On October 18, 2010, the U.S. Department of Labor Office of Federal Contract Compliance Programs (OFCCP) issued a summary decision and order in OFCCP v. Florida Hospital of Orlando, Case No. 2009-OFC-00002. In Florida Hospital, the OFCCP concluded that hospitals that enter into participating hospital agreements with TRICARE contractors to provide health care services to TRICARE beneficiaries are “federal contractors” subject to the requirements of Executive Order (EO) 11246. This decision is consistent with the holding in an earlier OFCCP decision issued on May 28, 2009, OFCCP v. UPMC Braddock, Case No. 08-848, in which the OFCCP concluded that hospitals that enter into an HMO contract to provide health care services to U.S. government employees also constitute federal contractors.
In contrast to Florida Hospital and Braddock, the OFCCP has held that under certain circumstances health care providers, including hospitals, that agree to subcontract with fee-for-service insurance providers to provide health care services to beneficiaries that include federal employees are not federal contractors. OFCCP v. Bridgeport Hospital, Case No. 00-034 (Jan. 31, 2003). The key distinction between Florida Hospital and Braddock versus Bridgeport, in the opinion of the OFCCP, is that a fee-for-service contract to provide services to insurance beneficiaries is distinguishable from an HMO participation agreement, where the HMO acts as “more than an insurer” and “[p]rovision of medical services and supplies was a critical component of the” HMO contract with the federal government.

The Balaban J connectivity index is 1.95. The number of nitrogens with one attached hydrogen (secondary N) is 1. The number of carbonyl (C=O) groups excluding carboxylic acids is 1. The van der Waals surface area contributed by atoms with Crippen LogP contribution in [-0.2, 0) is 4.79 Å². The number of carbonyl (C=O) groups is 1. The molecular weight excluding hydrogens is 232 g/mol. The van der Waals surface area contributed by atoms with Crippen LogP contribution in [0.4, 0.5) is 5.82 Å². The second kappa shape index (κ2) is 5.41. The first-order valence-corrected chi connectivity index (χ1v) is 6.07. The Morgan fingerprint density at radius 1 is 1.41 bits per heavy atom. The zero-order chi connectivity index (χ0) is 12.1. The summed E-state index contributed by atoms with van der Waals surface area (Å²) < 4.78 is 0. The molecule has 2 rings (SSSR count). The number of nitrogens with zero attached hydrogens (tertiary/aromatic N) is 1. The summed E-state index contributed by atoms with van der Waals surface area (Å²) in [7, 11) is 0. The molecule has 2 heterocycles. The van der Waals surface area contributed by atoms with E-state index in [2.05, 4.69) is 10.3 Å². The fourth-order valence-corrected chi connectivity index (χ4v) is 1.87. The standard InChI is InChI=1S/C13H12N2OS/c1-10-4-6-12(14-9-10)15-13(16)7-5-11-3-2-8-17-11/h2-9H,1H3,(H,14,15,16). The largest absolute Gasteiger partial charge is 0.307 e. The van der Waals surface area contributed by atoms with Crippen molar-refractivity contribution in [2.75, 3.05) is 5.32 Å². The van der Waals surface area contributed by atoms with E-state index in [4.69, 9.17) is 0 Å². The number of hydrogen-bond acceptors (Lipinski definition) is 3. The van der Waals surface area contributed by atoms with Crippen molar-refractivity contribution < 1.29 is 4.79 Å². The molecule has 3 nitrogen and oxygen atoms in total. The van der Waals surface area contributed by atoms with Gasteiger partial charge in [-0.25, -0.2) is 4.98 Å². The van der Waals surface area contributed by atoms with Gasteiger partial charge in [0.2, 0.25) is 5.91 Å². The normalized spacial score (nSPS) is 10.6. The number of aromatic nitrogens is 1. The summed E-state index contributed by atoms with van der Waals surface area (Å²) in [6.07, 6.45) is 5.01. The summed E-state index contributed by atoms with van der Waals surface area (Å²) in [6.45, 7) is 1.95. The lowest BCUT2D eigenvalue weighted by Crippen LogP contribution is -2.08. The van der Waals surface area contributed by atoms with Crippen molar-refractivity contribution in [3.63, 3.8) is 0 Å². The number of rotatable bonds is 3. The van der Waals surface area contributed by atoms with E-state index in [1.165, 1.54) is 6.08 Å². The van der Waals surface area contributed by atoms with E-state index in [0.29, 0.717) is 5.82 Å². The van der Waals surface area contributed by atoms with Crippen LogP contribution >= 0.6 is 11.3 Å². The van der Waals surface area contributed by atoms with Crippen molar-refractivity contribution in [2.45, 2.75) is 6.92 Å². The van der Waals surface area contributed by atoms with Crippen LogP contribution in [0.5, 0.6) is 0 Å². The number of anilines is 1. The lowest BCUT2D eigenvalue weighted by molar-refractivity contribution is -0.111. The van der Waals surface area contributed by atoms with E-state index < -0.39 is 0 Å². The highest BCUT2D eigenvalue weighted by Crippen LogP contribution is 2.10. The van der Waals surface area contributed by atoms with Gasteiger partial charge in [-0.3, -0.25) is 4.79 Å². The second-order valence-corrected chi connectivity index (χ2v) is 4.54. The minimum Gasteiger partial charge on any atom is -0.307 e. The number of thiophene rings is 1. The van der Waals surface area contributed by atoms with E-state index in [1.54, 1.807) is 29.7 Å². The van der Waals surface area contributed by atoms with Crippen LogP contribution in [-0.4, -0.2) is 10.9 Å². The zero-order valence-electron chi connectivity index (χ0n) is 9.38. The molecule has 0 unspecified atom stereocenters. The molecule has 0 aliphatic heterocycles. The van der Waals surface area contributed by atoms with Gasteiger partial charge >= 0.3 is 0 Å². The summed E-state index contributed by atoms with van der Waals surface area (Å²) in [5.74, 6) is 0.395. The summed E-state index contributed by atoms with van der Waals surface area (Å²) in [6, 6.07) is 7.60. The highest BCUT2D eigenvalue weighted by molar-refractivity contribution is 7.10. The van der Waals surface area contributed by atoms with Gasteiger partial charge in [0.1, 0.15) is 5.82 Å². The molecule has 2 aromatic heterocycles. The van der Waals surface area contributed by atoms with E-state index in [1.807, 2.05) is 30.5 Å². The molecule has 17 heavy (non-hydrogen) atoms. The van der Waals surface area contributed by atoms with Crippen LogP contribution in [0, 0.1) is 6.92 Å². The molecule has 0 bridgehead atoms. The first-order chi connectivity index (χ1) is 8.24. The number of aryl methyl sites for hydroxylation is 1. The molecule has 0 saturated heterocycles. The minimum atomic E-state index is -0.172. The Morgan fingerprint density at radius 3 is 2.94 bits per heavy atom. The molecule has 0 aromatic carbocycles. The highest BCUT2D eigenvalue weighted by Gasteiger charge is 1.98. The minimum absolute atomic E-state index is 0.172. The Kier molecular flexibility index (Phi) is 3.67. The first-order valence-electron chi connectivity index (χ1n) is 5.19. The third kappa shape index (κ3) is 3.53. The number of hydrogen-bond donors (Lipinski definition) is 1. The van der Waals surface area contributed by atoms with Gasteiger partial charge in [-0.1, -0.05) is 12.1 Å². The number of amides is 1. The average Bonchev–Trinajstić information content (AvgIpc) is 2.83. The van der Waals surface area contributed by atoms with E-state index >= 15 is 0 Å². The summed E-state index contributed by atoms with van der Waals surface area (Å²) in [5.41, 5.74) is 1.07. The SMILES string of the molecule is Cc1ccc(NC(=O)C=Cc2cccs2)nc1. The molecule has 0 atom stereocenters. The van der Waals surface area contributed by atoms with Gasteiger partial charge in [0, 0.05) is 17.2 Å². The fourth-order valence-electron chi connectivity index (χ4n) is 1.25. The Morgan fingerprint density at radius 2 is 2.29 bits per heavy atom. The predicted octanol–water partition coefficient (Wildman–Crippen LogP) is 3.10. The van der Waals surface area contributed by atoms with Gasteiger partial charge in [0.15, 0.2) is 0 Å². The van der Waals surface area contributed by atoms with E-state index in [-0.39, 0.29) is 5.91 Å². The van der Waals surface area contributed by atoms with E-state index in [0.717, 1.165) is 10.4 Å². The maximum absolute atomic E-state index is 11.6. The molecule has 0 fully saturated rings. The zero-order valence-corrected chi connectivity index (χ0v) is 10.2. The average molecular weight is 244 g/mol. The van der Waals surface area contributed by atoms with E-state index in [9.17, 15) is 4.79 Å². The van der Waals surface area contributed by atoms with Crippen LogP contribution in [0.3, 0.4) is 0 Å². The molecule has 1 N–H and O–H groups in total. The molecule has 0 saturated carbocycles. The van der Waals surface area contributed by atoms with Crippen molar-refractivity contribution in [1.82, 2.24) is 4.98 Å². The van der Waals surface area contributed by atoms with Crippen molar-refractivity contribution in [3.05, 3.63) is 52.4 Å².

Florida Hospital and Braddock illustrate that hospitals that enter into agreements to provide medical services to federal employees, whether by virtue of HMO participation agreements to provide care to federal employees or through TRICARE agreements, must be prepared to comply with certain specific employment-related requirements as federal contractors and particularly with EO 11246 if they satisfy certain requirements.
EO 11246 imposes several requirements on federal contractors and subcontractors with federal revenue in excess of certain annual dollar values. Service contracts and subcontracts resulting in revenue below $10,000 are exempt from compliance. At $10,000 of federal receipts and above, contractors are required to comply with equal employment opportunity requirements that a contractor display certain notices and posters, maintain personnel records and not engage in discrimination in employment decisions on account of age, race, color, religion, sex or national origin.